The Collision Damage Waiver – often referred to as “rental car insurance” – is the coverage offered by rental car companies to protect you against financial liability for damages to your rental car. Though optional, customers often feel pressured into purchasing the waiver to avoid unexpected charges in the event of a collision, hail damage, vandalism, or another covered event.
There are those who say drivers should never drive away without a collision damage waiver, and there are others who say purchasing it would be a waste. While you will have to come to your own conclusions about its value and relevance to your particular needs, there are a few things you should know about the collision damage waiver before renting a car.
It is not real insurance.
Rental car companies are not licensed to sell insurance. Therefore their in-house rental coverage is not an actual insurance policy, but rather an agreement between you and the company. In essence, the rental car company agrees to relieve you of your financial responsibility if a vehicle is damaged or destroyed while in your care. That means the “coverage” they offer is not regulated and may be subject to special terms and conditions. In many cases, collision damage waivers have strings attached that allow the rental car company to still pursue financial compensation if the conditions surrounding the vehicle’s damage do not meet the stipulations in the contract. In other words, you could still be responsible for damages in a wreck if you were found to be speeding at the time of the accident or engaging in some other kind of reckless behavior.
It is disproportionately expensive compared to auto insurance.
Most collision damage waivers are offered at a rate of $10 to $15 per day. If you are only renting for a couple of days, this might seem like a small price to pay for peace of mind. Expand that coverage to two weeks or a month, however, and you can see how quickly the costs can add up. Whereas a typical driver might pay less than $100 per month for liability, collision, and comprehensive insurance on a private vehicle, collision damage waivers could cost more than $400 for collision and comprehensive alone over the same period of time.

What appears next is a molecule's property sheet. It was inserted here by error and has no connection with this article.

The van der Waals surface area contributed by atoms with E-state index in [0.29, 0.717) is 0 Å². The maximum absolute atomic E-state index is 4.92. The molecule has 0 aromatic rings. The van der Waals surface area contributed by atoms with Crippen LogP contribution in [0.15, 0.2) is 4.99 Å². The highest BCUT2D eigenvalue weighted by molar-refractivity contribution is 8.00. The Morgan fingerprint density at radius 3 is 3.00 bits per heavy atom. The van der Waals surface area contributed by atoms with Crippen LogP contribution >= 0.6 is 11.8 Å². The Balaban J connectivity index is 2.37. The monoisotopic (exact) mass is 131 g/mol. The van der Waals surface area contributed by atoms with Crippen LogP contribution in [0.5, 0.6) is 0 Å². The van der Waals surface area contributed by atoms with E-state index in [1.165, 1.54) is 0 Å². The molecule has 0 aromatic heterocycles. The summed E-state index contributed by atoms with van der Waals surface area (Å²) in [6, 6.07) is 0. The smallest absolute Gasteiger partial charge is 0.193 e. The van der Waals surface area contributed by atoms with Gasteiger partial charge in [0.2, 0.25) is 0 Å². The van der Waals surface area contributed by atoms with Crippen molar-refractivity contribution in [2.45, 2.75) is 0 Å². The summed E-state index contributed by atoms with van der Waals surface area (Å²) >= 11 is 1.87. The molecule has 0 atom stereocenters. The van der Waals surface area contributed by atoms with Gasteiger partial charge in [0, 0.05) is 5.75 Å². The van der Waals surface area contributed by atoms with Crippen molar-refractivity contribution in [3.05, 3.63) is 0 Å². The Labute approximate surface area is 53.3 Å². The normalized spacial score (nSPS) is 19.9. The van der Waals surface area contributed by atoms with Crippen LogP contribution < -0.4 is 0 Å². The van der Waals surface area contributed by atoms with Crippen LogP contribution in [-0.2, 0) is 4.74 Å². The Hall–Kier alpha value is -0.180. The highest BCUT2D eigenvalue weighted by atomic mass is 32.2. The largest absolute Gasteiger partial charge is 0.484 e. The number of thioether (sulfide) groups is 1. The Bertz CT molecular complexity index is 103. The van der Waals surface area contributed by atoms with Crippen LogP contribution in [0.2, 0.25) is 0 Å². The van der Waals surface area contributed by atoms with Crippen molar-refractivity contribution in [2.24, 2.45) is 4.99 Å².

It offers the coverage you probably already have.
More than likely, the collision and comprehensive coverage in your personal auto insurance will transfer to the rental vehicle you drive. However, claims against your personal auto insurance will be subject to a deductible, whereas the collision damage waiver costs you nothing out of pocket for a covered expense. Another consideration is that your auto insurance may not cover the loss of use of to a damaged car or diminutive value of a damaged car.
On the bright side, you may be able to have your deductible expense covered by secondary rental car coverage offered by your credit card company. Terms and coverage vary between issuers, but all of the major credit card companies offer credit cards with some degree of rental car protection offered to drivers to pay for their rental vehicles with a credit card.
If you do not have collision and comprehensive coverage on your personal auto insurance, your credit card issuer might even pick up the entire cost of your financial liability to the rental car company.
Generally speaking, we recommend taking the collision damage waiver. One last note, be sure to list everyone that will be driving the vehicle as the collision damage waiver and any coverage you receive from third-parties will likely be limited to those listed as drivers on the rental agreement.
If you have doubts, or questions, feel free to give us a call, we’d be glad to help.